Many patients started avoiding conventional doctors, fearful of the treatment they might receive, and turned to local “root and herb” doctors who had studied with Native American healers and learned to use native medicinal plants in their practices along with traditional European herbs. Several major books about native medicinal plants were published and some became best-sellers. This was very important to the Shakers and to the growth of their medicinal herb industry. The Shakers themselves weren’t responsible for prescribing or dispensing herbs. Their business was to produce what the doctor ordered, and by the mid-1800s doctors were ordering hundreds of different herbs.

The Shakers sold tins of dried culinary herbs such as sage, summer savory, sweet marjoram, and thyme and the seeds of caraway, cayenne pepper, clary sage, coriander, dill, fennel, hyssop, lavender, lemon balm, pot marigold, rosemary, rue, sweet basil and others. They were most famous, however, not for their culinary herbs nor for their herb seeds but for their extensive line of medical herb products.

In the early years of the nineteenth century all Shaker communities collected herbs for their own use. It wasn’t until 1820 that the herb business took off, continuing through the century. Shakers sold hundreds of kinds of dried herbs, herb extracts, herb oils and herbal patent medicines, earning an income that rivaled or exceeded that of their horticultural specialty, vegetable seeds.

Shaker Plants:
http://www.eleanor-kuhns.com/2012/11/13/native-american-herbal-remedies-used-by-the-shakers/

A Peek into History: Shaker Herbs - Mother Earth Living
www.motherearthliving.com/Health-and-Wellness/Shaker-Herbs

https://theherbalacademy.com/the-shakers-and-our-first-herbades/

https://brianaltonenmph.com/6-history-of-medicine-and-pharmacy/hudson-valley-medical-history/shaker-medicine/shaker-herbs/shaker-herbs-for-the-field/
-great plant list

"If you would have a lovely garden, you should live a lovely life." —Shaker saying

Artist Linda Karlsberg talks to NESBA members about her work



Members attending give their thoughts on her presentation:

"Linda Karlsberg's presentation on Saturday was terrific. Her method of investigating the effects of light on well-defined subjects, as she illustrated with her extensive series of beautiful water lily and lotus paintings, was clearly presented and inspiring. "
Pamela Harrington


"Linda's blossom and leaf images were set within the larger context of three dimensions of the water on which the leaves are floating."
Deborah Cassady


"The backgrounds (habitats) used in Linda's compositions contributed significantly to making her water lily blossoms shine and pop."
Celeste Hurley


"All of Linda's work was beauriful, but I was particularly impressed with and inspired by her use of the total canvas, to frame a river/pond scene with plant closeups. Something that has been done but infrequently in our more traditional botanical art. Think Esther Klahne's pond painting, and Kathy Miranda's work. "
Rita Edmunds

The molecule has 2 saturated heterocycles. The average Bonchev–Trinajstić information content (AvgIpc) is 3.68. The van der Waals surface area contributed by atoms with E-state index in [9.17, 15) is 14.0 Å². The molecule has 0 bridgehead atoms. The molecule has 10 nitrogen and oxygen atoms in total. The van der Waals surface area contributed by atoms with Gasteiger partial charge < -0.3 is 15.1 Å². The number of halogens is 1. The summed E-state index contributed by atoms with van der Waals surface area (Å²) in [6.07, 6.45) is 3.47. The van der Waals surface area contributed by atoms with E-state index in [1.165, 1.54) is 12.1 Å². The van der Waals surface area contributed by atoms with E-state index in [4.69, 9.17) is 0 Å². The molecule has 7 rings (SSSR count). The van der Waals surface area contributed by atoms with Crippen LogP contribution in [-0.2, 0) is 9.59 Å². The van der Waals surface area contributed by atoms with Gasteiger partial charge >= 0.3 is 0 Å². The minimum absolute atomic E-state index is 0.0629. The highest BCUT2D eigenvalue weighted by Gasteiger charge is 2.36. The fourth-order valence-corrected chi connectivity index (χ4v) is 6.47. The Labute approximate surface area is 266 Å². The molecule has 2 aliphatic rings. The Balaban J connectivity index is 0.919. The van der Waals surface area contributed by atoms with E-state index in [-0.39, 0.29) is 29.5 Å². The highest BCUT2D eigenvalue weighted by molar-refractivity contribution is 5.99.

Two NESBA members show at the Arnold Arboretum, Boston, MA

Impressions of Woody Plants:
Disjunction, Two Artists, and the Arnold Arboretum

Copper Etchings by Bobbi Angell and Watercolor Paintings by Beverly Duncan
May 11 – July 22, 2018
Opening Reception, Saturday, May 19, 1:00-3:00pm

Workshop with the Artists, Saturday, June 9, 1:00-3:00pm
Location: Hunnewell Building


The word disjunction, defined as the relationship between two distinct alternatives, can be applied to botanical artists Bobbi Angell and Beverly Duncan: their media--copper and watercolor, their plant focuses--exotic and native, their backgrounds--botany and art. In the end though, as in this Arnold Arboretum exhibition, it is all about the wonder of woody plants, and the artists' approaches to creating images. Angell is attracted to unusual, cultivated specimens due to her long history working with botanists and horticulturalists. Her subjects, all Asian natives, several of which were introduced into cultivation by the Arboretum, represent the remarkable history of plant collecting around the world. All can be found in the collections of the Arboretum. Her drawings are developed into finely crafted copper etchings, which are then printed in limited editions. Duncan is drawn to the familiarity of native plants. She translates the common and recognizable into intimate portraits in detailed watercolor paintings.Her sketches capture the various stages in the life of a native plant. For this exhibition, Duncan focused on paintings of seedlings, the delicate early life of a tree or shrub. All her subjects can also be found as mature trees on the grounds of the Arnold Arboretum. Bobbi Angell has been drawing plants since 1978, illustrating floras, monographs, and new species for botanists at The New York Botanical Garden, Harvard University, and Smithsonian Institution. Drawing herbarium specimens has been the focus of her work. Angell's copper plate etchings reflect her interest in fine detail. They have allowed her a satisfying and natural extension of her compositional style. Beverly Duncan is an award-winning botanical artist, the first to receive Best in Show at the annual exhibition of the Horticultural Society in New York and the American Society of Botanical Artists. Her work is in corporate and private collections around the world. Duncan exhibited and received recognition at the 2014 royal Horticultural Exhibit in London. She teaches Botanical Drawing and Painting classes, and has illustrated commissions for numerous books and magazines.

Note - The Hunnewell lecture hall is used for programs, classes, and other events. Please call 617 384-5209 for accessibility.

Free, no registration required

The New England Society of Botanical Artists Exhibit at the Boston Flower and Garden Show

Savor Spring

200 Seaport Blvd
Boston, MA

March 14 -18




The annual participation in this show is a highlight event in the NESBA calendar.  The exhibit is open to all members and is always well received by the public.  

Setting up for the Boston Flower Show

March 14-18: Seaport World Trade Center, Boston, MA